EIA Reserves Report for 2012
“Rigzone” reports that according to the U.S. Energy Information Administration (EIA), domestic oil reserves reached their highest levels since 1976. Proven (technically and commercially recoverable) oil reserves were boosted by shale plays in Texas and North Dakota, but gas reserves tumbled.
Oil reserves increased by 6.9 billion barrels due to new discoveries, extensions of old fields, revisions, and adjustments to previous estimates. These were partially offset by production of 2.4 billion barrels for a net increase of proven reserves of 4.5 billion.
The Eagle Ford shale in Texas had 3.4 billion barrels of reserves and the Bakken in North Dakota 3.2 billion. The largest discoveries in 2012 were in Texas, North Dakota and Oklahoma. North Dakota’s Bakken discoveries moved it up to third place among U.S. states surpassing Alaska and California in terms of reserves. The Prairie State is only exceeded by Texas and the Gulf of Mexico which the EIA treats as a state in terms of reserves.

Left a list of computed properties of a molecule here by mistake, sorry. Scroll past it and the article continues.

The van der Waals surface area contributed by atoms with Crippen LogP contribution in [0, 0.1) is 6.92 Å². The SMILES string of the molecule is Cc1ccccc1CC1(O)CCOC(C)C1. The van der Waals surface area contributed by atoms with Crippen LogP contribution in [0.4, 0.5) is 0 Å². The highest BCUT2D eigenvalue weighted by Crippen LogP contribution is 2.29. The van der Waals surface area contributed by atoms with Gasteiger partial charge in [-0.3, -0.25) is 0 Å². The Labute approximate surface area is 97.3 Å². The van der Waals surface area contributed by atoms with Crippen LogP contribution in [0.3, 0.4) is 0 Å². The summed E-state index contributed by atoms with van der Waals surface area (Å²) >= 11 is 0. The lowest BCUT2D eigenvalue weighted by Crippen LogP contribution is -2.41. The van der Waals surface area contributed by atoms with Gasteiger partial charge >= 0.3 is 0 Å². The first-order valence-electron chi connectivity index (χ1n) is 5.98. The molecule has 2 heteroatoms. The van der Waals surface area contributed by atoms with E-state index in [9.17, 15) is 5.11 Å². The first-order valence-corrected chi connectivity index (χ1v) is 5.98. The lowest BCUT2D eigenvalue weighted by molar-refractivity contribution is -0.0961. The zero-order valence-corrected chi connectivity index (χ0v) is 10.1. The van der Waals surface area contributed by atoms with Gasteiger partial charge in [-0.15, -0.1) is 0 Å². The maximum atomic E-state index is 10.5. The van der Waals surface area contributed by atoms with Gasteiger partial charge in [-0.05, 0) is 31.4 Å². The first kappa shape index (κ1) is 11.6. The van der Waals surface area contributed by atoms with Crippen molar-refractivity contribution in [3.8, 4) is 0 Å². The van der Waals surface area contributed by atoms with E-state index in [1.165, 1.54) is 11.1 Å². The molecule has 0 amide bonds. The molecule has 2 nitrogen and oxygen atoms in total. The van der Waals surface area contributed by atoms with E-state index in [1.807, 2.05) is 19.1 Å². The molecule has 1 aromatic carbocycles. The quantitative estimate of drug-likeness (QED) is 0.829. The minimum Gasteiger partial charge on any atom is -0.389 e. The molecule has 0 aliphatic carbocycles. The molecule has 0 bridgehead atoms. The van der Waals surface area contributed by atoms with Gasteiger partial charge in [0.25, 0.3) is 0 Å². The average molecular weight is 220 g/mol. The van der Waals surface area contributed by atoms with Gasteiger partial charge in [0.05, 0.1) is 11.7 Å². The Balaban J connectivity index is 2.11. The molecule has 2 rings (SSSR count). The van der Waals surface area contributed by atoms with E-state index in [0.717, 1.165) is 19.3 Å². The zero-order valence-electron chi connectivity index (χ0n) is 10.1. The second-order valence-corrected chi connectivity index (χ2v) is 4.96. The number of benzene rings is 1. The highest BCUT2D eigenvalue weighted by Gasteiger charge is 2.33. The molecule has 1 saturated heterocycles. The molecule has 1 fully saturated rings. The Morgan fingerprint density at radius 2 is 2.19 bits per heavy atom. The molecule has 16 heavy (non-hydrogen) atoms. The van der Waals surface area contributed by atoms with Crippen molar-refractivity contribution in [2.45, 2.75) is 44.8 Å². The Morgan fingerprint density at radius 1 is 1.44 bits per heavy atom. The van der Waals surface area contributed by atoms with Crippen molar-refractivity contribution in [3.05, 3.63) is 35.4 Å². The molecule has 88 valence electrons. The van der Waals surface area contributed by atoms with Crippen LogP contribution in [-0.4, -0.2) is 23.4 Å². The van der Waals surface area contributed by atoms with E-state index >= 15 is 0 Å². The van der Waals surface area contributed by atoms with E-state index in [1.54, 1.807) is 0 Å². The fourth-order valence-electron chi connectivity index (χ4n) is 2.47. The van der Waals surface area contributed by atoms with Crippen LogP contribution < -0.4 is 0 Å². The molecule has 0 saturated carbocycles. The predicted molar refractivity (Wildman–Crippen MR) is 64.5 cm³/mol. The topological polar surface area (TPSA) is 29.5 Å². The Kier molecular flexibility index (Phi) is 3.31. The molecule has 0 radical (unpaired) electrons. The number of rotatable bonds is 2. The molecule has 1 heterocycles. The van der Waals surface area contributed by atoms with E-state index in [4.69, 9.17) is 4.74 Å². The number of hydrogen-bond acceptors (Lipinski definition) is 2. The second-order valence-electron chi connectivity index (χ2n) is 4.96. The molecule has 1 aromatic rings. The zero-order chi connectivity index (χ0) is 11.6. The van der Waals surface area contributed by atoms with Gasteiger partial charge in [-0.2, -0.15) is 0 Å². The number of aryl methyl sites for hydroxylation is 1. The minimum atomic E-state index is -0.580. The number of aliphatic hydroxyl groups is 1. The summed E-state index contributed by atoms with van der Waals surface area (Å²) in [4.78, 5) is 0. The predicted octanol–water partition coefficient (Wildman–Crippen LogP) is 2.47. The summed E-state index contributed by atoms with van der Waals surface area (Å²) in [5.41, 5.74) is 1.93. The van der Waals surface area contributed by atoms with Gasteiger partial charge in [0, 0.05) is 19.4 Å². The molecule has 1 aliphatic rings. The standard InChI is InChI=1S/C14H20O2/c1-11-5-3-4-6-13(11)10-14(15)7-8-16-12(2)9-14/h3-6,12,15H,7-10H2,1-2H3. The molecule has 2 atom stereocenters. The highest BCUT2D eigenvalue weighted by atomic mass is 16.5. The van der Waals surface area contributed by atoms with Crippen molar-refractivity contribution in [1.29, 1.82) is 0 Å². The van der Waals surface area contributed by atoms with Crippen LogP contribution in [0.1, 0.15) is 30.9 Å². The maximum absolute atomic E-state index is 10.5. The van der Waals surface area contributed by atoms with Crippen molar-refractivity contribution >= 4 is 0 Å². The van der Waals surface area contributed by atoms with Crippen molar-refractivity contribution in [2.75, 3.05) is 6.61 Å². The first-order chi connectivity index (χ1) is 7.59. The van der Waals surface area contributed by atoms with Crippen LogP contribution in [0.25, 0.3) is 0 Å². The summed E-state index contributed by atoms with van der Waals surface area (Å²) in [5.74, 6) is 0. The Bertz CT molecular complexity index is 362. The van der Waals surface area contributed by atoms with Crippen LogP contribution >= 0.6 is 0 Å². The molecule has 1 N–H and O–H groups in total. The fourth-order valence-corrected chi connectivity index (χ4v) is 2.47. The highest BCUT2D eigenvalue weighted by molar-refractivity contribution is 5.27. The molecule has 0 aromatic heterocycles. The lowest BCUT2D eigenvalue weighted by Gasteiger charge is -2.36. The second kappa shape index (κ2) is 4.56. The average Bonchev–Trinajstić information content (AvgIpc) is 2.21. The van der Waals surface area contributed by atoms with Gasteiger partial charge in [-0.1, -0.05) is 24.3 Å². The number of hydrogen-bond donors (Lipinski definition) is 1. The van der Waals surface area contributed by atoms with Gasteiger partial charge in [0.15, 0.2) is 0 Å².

In spite of these significant reserve increases, the U.S. with 33 billion barrels is not even in the top 10 nations in the world. We have less than half the reserves of number 8 Russia which has 87 billion. The top 5 countries have over 1 trillion barrels in reserves.
Meanwhile, U.S. gas production reached record levels. This resulted in reserves falling by 7.5% because falling prices resulted in downward revisions of reserves, and new gas wells were no longer economically viable. Also, the Marcellus shale in Pennsylvania and West Virginia surpassed the Barnett in Texas in terms of reserves.
To read the article in its entirety, please go to http://www.rigzone.com/news/oil_gas/a/132510/EIA .